If there were any lingering doubts as to the gravity of patent controversies currently circulating Silicon Valley, one only needs to consider the audience that is now hearing the debates. Delegates from Apple, Google, Microsoft, Intel and Motorola were all summoned to Geneva this week for a roundtable discussion hosted by the United Nations' International Telecommunications Union (ITU).
According to the ITU website, the meeting was intended to provide a "neutral venue" for the productive exchange of ideas between industry leaders and standards bodies to see how existing practices and policies could be reformed in the interest of more equitable market competition.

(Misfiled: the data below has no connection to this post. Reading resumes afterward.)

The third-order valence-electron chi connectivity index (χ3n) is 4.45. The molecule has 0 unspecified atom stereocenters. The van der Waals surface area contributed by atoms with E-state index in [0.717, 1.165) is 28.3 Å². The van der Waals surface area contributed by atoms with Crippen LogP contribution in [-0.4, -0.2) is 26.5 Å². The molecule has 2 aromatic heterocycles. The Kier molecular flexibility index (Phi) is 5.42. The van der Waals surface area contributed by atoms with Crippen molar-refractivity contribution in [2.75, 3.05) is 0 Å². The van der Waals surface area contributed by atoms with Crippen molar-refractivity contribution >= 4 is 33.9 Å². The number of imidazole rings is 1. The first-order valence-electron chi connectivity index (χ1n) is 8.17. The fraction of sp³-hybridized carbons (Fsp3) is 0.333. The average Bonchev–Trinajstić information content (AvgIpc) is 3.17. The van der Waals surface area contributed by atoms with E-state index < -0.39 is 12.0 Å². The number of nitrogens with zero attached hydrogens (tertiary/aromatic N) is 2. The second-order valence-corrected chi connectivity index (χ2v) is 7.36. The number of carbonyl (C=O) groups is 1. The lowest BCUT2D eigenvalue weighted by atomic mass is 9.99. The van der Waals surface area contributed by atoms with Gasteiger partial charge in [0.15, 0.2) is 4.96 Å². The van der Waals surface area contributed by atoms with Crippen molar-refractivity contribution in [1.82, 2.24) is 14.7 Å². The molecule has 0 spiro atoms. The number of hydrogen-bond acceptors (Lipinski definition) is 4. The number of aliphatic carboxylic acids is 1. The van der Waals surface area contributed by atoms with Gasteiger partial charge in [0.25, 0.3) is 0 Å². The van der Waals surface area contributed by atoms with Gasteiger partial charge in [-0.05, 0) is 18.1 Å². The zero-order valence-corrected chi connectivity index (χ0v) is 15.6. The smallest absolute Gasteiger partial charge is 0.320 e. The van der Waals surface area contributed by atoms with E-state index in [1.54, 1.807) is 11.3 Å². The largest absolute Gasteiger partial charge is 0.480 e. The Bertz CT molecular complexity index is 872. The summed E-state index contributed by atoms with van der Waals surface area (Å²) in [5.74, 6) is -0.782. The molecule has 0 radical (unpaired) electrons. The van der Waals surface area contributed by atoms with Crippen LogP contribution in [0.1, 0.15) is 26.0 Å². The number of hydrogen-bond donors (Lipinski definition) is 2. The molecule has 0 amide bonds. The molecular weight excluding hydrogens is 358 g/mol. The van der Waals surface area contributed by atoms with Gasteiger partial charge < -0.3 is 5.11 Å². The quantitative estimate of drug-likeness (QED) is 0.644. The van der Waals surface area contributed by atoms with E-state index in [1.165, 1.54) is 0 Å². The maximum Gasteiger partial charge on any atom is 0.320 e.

"We are seeing an unwelcome trend in today's marketplace to use standards-essential patent to block markets," ITU secretary general Hamadoun Toure told CNET. "There needs to be an urgent review of this situation: Patents are meant to encourage innovation, not stifle it."
One of the thornier issues, according to ZDNet, has been the operational definition of what constitutes "fair and reasonable" terms in a patent licensing agreement. For example, Microsoft and Apple have insisted that the prices Motorola has demanded for some mobile device patents have essentially priced them out of the market for certain features.
Representatives from the U.S. Department of Justice and Federal Trade Commission have been called into the conference as well, specifically to provide their take on the legislative context.